If policy is right, that is, if it succeeds in hitting the object, then it can only act with advantage on the War. If this influence of policy causes a divergence from the object, the cause is only to be looked for in a mistaken policy.It is only when policy promises itself a wrong effect from certain military means and measures, an effect opposed to their nature, that it can exercise a prejudicial effect on War by the course it prescribes. Just as a person in a language with which he is not conversant sometimes says what he does not intend, so policy, when intending right, may often order things which do not tally with its own views.This has happened times without end, and it shows that a certain knowledge of the nature of War is essential to the management of political intercourse.
Monday, February 27, 2012
When I wrote about austerity and how it will affect our definition of victory in conflict, I failed to make an important distinction related to this excellent post by Adam Elkus on R2P and the gap between policy and strategy/tactics. Contrary to how we've described our policy goals these past 10 years, I was trying to argue that our policy goals (ends) will be limited in the future and that winning (as Adam says: accomplishing your political object) can no longer be maximal statements of everything to everyone. Or even worse, interpreted in many ways to substantiate practically any military strategy imaginable. Clarity and focus should best describe our political objects in war since we seem unwilling to pay for much more than that. A change in how we perceive victory has to do with our ends, not in our ways. We are, in other words, going to take a much harder look at the first two questions of the Powell Doctrine before we intervene.
There are a few aspects of this that apply to R2P. First among these is the apparent lack of understanding of the military art and science by the policy proponents of R2P. Anne-Marie Slaughter's recent op-ed in the NY Times is a perfect case in point: she attempts to provide a military solution to end the violence that ostensibly uses minimalist objects. A "no-kill zone" sounds like a limited objective, but militarily it is not. Providing the Free Syrian Army with such materiel as "countersniper and anti-aircraft weapons" gives the impression that we'll give them a few tools and some advice and they can carry the fight. However, countersniper weapons are usually other snipers, tanks, artillery and airstrikes, according to U.S. military doctrine. These are weapons of offense, not defense. And they are weapons most effectively used by an intervening force, not a loose coalition of Syrian anti-regime forces. Also, please read Adam's discussion of stalemate and how it's not an end as well as Robert Caruso on the logistics of intervention and Spencer Ackerman on how Dr. Slaughter's plan could easily spin beyond our intended trajectory.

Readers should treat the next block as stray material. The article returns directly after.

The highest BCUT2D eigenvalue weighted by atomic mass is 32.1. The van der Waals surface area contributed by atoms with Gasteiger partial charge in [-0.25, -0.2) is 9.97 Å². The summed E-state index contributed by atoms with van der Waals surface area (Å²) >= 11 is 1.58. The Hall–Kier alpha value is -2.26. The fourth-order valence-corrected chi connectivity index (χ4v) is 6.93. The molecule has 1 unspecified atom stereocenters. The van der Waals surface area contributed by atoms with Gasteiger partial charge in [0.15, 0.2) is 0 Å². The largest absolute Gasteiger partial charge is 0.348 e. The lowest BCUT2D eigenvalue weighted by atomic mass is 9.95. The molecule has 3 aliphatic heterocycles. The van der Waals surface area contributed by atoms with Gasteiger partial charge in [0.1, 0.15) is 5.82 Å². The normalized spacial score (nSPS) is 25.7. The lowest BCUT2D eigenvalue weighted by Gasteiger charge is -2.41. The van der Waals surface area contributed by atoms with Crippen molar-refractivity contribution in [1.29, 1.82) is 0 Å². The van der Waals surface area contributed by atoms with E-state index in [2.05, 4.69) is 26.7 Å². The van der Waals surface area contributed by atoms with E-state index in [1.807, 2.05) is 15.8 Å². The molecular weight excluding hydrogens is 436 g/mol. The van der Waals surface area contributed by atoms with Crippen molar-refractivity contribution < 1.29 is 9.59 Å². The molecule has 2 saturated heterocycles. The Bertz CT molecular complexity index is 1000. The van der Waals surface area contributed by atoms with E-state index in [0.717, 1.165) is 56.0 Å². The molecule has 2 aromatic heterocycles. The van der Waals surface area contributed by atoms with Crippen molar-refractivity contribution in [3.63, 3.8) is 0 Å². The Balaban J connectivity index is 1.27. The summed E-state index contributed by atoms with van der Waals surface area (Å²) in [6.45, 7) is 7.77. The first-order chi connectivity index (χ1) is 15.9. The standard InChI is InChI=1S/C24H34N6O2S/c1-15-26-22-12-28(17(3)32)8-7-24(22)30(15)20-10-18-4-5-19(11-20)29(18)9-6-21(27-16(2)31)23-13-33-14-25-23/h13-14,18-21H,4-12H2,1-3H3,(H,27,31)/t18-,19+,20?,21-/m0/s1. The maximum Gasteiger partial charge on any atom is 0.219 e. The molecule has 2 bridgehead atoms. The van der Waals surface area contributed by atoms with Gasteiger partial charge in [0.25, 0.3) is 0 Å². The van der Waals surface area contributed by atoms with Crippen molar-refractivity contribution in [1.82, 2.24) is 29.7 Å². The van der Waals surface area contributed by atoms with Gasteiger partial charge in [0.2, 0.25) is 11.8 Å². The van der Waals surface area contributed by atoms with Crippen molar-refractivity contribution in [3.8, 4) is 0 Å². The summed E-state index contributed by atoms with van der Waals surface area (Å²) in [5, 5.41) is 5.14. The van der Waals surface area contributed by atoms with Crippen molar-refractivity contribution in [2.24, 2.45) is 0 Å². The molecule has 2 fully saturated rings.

The point of all of this is that statements of ends cannot be "limited" if the ways and means required to affect them are not. Syria is a very good example that limited ends require ways and means that in reality create a new, maximal ends in order to achieve them. This is not to suggest that policy should be dictated by the military - such a path would be against our traditions, however often it actually happens - but policy should be informed by the military perspective to avoid a disconnect between policy and strategy. CvC himself hits on this point:
Right on, Carl. The problem we're facing is that much of the policy world is calling for action to end the violence against civilians in Syria, yet these individuals - while brilliant in many things - have such little understanding of the mechanisms of war that they are unwittingly calling for things which do not tally with their own views. This is a difficult topic as their calls for action come from an honest place: their own humanity. But a full understanding of the military implications of their policies may require more killing that already exists and will very likely naturally expand their intended ends. This also puts those who better understand the required military strategy in the position of allowing the continued killing of civilians by opposing action. Do not confuse this with inhumanity. It (generally) comes from the calculus that intervening (i.e., waging war) will create a great humanitarian calamity and that the risks/benefits equation for the United States doesn't add up to force change to the status quo.
The situation in Syria is tragic, but there is no limited-ends policy to abate it. The military strategy required to affect limited ends create new, broader ends that are likely unpalatable to a nation that has been at war for 10 consecutive years.